CCFC described ads that it deemed inappropriate for children including one by Cellular aimed at elementary schoolers which mocks a child’s mother for being concerned about her cell phone bills. Another ad taken to task by the CCFC, also aimed at elementary school students, was an Answers.com ad that made fun of a student using books rather than the internet to do homework.
CCFC and the Parents Coalition cited a number of school districts that have banned or terminated relations with Bus Radio:
- Seminole County, Florida terminated its relationship with Bus Radio when Bus Radio refused to stop playing songs from albums with parental warnings for explicit lyrics and content.
- The New York State Board of Regents has banned Bus Radio.
- The South Carolina State Board of Education has banned Bus Radio.
Obligations has also contacted the Montgomery County Public Schools concerning Bus Radio. In its email, Obligations noted that in 2006 over 100 organizations including the National PTA wrote a letter asking certain large companies to pledge not to advertise on Bus Radio, while a Survey of 1200 PTO/PTA members by School Family Media graded Bus Radio “F.”
Public Safety and Bus Radio
Bus Radio goes against the public safety trend of removing or disabling speakers in driver’s compartments or banning radio altogether in school buses on public safety grounds. This trend stemmed from 2 bus accidents, one in 1995 and one in 2000, in which the National Transportation Safety Board (NTSB) concluded that playing a radio on the bus probably contributed to the accident. Several children were killed, and others injured, in those accidents. The NTSB recommended disabling speakers in the drivers comparents in the wake of that accident and some states took the further step of banning radio on school buses altogether.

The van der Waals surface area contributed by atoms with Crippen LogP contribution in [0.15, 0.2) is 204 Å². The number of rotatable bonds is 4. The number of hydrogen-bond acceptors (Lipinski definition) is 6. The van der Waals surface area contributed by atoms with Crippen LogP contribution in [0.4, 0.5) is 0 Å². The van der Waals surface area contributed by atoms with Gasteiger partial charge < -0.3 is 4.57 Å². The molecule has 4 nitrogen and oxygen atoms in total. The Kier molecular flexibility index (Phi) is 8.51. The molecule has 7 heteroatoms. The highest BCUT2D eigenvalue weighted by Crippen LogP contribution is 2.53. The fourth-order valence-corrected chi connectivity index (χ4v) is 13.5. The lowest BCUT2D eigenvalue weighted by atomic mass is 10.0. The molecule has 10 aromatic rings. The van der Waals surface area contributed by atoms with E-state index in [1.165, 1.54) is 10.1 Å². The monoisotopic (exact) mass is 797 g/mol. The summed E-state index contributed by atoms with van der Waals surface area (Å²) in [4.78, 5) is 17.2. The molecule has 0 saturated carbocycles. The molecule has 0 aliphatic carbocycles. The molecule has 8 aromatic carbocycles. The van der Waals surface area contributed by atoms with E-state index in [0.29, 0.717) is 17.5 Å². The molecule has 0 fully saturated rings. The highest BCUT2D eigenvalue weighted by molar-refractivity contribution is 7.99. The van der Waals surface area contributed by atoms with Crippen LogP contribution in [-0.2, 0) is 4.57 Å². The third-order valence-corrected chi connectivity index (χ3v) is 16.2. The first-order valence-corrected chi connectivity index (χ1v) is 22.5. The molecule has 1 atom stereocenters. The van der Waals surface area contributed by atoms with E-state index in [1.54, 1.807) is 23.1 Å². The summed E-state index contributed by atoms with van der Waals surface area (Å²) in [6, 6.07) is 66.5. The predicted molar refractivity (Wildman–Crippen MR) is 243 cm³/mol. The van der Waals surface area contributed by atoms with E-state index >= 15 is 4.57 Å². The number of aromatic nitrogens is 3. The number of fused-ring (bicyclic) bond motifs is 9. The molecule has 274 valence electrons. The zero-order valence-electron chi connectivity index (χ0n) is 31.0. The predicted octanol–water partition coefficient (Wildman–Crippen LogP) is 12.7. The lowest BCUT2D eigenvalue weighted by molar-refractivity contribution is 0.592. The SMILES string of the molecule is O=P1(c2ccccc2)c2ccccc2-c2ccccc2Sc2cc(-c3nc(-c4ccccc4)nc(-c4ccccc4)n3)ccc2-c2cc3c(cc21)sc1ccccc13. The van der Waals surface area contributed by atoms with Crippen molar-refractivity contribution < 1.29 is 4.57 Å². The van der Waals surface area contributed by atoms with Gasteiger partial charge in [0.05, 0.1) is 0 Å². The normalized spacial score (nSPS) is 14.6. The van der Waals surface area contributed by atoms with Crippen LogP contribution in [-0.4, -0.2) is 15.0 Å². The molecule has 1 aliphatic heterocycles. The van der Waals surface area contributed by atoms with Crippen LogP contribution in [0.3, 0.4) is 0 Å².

Alternatives to Bus Radio
While Bus Radio claims that its programs help create a calm atmosphere on school buses, there are no studies backing up this contention. As for its claim to eliminate offensive music and banter, offense is apparently in the eyes of the beholder. Most children are exposed to some regular radio stations in their own family cars. Are the stations that school bus drivers listen to very different?
Assuming that the driver listens to music with vulgar lyrics or DJs whose banter is raunchy, does a school district need Bus Radio? Two very simple alternatives exist. One is forbidding radios on school buses, an option many people consider safest and one which eliminates advertising to children. Another option is to restrict radio on school buses to stations whose playlists do not include songs with vulgar lyrics and whose radio shows maintain acceptable boundaries.
Sources: http://www.busradio.net/; http://mcpsiafaudits.googlegroups.com/web/Gia1208.pdf?gda=jFjpwD0AAAAzjXcB6YFn60mqdYydXU0BWY1a2mrIApYD5RtYtx-chLa2n0rERmKHxmNaVDdjkPrlNv–OykrTYJH3lVGu2Z5&hl=en; http://mcpsiafaudits.googlegroups.com/web/Gia1208.pdf?gda=jFjpwD0AAAAzjXcB6Y; Fn60mqdYydXU0BWY1a2mrIApYD5RtYtx-chLa2n0rERmKHxmNaVDdjkPrlNv–OykrTYJH3lVGu2Z5&hl=en; http://www.commercialalert.org/news/archive/2006/09/school-bus-radio-venture-raises-safety-commercialism-concerns; http://www.nytimes.com/2008/04/17/nyregion/17bus.html